TypewriterFrom The Urbach Letter – January 2004

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A Cure for the Common Cold?Interferon Cell
Finally, it's here and it works. Too bad you can't get any. Believe it or not, we may be on the verge of winning the first public health battle of the 21st Century with a "cocktail" of drugs that'll beat back the common headcold. Unfortunately, the cure may be just beyond our reach... for now.

Colds are caused by more than 100 different kinds of viruses; all capable of causing the misery you know: runny nose, sore throat, sneezing & coughing, body aches… yet different enough so that a "universal" vaccine may never be developed. So what is this magic cure I'm talking about? It's not an antibiotic, that's for sure. Antibiotics are great for fighting bacterial infections but don't work a darn on viruses, so stop bugging your doctor for them every time you get sick. You may think they're helping – but please know that the placebo effect is very strong in colds. If you think the antibiotic's helping you get better, that alone may boost your immune system enough to help minimize the cold. Sorry if I just ruined it for you – but over prescription of antibiotics is creating a national health crisis, contributing to the evolution of antibiotic-resistant "superbugs."

Back to the cure. It's not an herbal remedy like echinacea or goldenseal, and it's not a mineral preparation like zinc gluconate (Cold-eeze). Those may help boost your immune system (through a mechanism not fully understood and/or by the placebo effect). The magic ingredient is *interferon*. You may remember when interferon was first introduced in the early 90's as a powerful antiviral drug for treating serious viral infections like hepatitis. Indeed, that's where interferon is mostly used today. Millions of hepatitis patients are on interferon, at a cost of up to $15,000 a year. Besides being super-expensive, interferon has some serious side effects. If you take it prophylactically for upper respiratory infections in the form of a daily nasal spray, it'll cause severe irritation, resulting in buckets of bloody mucus coming out of your nose (sorry for that disgusting illustration…)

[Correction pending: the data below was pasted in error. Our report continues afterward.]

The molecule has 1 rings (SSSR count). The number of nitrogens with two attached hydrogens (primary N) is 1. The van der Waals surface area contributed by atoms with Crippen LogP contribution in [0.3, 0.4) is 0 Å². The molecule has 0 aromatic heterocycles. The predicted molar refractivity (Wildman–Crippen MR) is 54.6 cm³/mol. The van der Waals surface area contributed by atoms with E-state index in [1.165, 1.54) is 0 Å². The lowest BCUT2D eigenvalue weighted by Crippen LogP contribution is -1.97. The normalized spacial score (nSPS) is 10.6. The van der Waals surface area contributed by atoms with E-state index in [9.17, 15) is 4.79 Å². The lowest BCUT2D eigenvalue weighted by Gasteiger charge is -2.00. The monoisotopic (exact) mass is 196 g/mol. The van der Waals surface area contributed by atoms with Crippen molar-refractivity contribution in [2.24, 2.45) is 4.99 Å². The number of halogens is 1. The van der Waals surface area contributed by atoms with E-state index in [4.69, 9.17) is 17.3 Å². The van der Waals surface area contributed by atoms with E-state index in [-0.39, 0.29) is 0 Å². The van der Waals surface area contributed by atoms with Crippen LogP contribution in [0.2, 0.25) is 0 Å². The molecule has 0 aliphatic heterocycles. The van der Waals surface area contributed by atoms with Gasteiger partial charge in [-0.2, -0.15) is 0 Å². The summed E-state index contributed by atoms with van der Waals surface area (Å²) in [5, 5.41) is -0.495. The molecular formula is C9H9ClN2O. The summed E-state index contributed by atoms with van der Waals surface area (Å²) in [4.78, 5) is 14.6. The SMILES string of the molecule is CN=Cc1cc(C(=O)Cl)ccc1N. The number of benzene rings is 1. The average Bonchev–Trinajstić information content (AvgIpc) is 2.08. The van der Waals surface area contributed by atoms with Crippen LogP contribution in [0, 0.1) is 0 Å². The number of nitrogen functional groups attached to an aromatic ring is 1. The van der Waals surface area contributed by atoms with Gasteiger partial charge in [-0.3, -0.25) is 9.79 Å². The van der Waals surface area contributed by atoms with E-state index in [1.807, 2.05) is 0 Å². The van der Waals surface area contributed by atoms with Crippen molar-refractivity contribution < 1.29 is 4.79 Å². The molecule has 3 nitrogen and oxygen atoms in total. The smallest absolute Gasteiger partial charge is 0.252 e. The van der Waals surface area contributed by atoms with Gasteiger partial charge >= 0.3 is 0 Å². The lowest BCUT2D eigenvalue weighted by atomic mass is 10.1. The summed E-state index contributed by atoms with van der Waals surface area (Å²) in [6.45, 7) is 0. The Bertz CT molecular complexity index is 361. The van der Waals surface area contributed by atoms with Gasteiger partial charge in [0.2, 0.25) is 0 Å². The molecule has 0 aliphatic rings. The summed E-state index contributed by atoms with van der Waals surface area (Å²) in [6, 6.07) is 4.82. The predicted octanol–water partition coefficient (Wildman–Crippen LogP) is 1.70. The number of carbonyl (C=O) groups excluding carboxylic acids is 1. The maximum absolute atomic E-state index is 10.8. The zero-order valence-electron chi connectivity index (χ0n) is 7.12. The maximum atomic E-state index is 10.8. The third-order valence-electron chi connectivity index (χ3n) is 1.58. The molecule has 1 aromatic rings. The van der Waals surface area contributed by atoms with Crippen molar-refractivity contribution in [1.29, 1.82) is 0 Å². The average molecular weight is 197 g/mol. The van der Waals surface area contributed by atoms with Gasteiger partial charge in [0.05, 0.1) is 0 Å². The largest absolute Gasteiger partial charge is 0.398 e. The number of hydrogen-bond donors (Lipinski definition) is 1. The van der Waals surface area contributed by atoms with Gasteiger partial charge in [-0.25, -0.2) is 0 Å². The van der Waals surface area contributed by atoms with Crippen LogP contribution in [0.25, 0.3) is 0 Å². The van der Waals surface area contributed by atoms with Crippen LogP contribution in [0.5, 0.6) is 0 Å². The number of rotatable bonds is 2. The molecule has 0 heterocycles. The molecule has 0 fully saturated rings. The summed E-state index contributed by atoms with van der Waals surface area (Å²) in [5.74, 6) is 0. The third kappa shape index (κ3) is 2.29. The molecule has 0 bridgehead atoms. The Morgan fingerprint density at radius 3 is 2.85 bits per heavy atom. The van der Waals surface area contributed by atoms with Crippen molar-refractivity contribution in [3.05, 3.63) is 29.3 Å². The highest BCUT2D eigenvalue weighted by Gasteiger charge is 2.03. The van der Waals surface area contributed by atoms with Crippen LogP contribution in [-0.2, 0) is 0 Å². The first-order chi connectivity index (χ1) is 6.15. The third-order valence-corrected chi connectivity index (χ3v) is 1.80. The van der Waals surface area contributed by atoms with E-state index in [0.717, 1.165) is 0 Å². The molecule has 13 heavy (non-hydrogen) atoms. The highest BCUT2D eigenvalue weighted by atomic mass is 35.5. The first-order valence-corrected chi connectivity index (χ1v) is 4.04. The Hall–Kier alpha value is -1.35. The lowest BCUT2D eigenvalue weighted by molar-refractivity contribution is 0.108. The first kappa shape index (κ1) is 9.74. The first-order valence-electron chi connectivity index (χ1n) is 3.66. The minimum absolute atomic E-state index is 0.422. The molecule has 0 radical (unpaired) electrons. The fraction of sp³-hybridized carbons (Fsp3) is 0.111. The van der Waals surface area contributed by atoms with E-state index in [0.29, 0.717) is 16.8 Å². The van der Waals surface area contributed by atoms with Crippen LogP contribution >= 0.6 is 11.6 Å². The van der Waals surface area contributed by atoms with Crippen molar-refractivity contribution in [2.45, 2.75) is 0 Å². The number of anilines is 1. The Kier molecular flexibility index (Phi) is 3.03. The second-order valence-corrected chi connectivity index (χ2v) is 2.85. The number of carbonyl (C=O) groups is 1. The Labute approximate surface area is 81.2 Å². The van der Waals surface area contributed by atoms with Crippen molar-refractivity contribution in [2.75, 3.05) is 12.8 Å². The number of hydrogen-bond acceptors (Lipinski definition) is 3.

However, a one Dr. Jack Gwaltney – considered by some to be the world's leading authority on cold prevention and treatment – has apparently found a way to use an interferon "cocktail," at the onset of symptoms, to actually cure the common cold. What's in the cocktail, besides $235 worth of interferon? (Yes, that's how much a dose costs.) Surprisingly, the drugs that really kick up interferon's cold virus-fighting power are over-the-counter antihistamines and ibuprofen (Advil). You see, one of Dr. Gwaltney's discoveries is that reducing congestion does more than make you much more comfortable, it can actually shorten the duration of your cold. Because of your stuffiness, the resulting nose-blowing actually drives the viruses deeper into your nasal cavities. A study using this new combination therapy was published in the Journal of Infectious Diseases in 2001, but has received little attention from the medical community – despite showing a 55% reduction in symptom severity, and frequently, a complete cure within 24 hours.